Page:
CWRU ranked 37 by U.S. News and World Report

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Here’s a breakdown of how the US News and World Report decides on a college’s ranking.

Princeton University is in first place, Harvard University is second and Yale University is third. Columbia University, Stanford University and University of Chicago are tied.

This is the familiar beginning to the US News and World Report’s National University Rankings. For 2016, Case Western Reserve University tied with the University of California, Santa Barbara for the 37th spot, with a score of 63/100.

For the last 32 years, U.S. News & World Report has released annual rankings of schools, categorizing them by various programs and specialties. For 2016, the list included 1,376 schools out of a total 1,800 studied.

The methodology used to determine a school’s ranking is based on seven main criteria, including retention, academic reputation and graduation rate.

U.S. News & World Report acknowledges that there is more to a university than what is covered by these indicators but says the rankings are meant to give a glimpse at the general quality of an institution.

For many students, the U.S. News & World Report college rankings, and lists like it, do just that: they serve as a starting point in a college search.  

First-year Maya Rao said that she used rankings like the U.S News & World Report’s in the beginning of the application process to pick a range of schools to consider.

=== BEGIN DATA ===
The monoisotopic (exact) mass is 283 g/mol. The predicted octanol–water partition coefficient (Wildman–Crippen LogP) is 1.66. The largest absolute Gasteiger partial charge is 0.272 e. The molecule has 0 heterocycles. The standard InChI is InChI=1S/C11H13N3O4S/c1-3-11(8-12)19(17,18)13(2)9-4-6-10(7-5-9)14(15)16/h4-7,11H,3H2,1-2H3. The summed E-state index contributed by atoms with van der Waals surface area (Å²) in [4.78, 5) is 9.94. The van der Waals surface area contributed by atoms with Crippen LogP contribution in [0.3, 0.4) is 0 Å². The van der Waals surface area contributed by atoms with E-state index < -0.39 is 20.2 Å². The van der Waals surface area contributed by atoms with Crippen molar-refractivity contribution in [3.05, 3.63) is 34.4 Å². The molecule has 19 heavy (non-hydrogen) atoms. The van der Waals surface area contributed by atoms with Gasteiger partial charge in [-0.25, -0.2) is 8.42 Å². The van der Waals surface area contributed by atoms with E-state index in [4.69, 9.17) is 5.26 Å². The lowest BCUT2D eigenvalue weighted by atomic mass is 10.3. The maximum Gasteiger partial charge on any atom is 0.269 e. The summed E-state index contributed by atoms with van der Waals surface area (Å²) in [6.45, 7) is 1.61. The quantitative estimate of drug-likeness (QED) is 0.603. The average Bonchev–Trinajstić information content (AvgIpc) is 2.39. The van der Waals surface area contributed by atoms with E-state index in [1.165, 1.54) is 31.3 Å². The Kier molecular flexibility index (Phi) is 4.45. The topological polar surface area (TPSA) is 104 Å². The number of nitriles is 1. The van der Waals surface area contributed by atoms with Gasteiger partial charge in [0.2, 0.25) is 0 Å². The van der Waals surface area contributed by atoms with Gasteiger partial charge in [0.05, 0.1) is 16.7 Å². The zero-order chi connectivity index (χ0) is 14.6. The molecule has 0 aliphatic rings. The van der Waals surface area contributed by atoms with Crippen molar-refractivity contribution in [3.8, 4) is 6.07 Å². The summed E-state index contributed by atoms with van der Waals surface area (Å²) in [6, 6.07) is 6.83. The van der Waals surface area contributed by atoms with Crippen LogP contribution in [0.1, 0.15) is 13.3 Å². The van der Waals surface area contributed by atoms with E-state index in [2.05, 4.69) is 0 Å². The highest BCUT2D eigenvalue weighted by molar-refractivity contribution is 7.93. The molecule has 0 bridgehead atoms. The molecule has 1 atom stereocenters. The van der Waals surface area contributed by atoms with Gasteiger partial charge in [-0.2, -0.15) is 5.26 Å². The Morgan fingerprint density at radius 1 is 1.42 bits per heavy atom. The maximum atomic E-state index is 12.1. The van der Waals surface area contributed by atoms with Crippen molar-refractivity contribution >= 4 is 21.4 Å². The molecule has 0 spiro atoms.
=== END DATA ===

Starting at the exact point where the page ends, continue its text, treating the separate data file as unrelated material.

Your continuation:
“I think I was looking at the rankings at that point but once I started narrowing it down…the rankings went away and it just became which one I liked the best,” said Rao.

“We’d like to say [rankings don’t] matter,” said Rick Bischoff, CWRU’s vice president for enrollment. “Small changes don’t matter, but it’s a way when parents and students don’t have a way of making sense of the noise.”

While they do not ignore them, CWRU staff does not work specifically to increase its rankings.

“I don’t sit down in a meeting and strategize how to increase our U.S. News ranking,” said Bischoff. “I sit down and look at how we can make our undergraduate experience better, how we can make our story better.”

First-year Ellen Kendall thinks that rankings leave out some things that are important in judging colleges.

“You can’t quantify people and people are what make a college what it is,” said Kendall. “This college would be nothing if it didn’t have the student body it does”

Bischoff said, “I think U.S. News undervalues things about the experience here.”

There are other lists out there that rank schools on different criteria. For example, CWRU was recently included Quartz’s top 25 schools responsible for the greatest advancements in science.

The Obama administration has also been working for the last two years on a federal ranking system, aiming to give prospective college students and their parents reliable information. This has manifested in a “college scorecard,” available online, which allows students to compare schools on measurements important to them.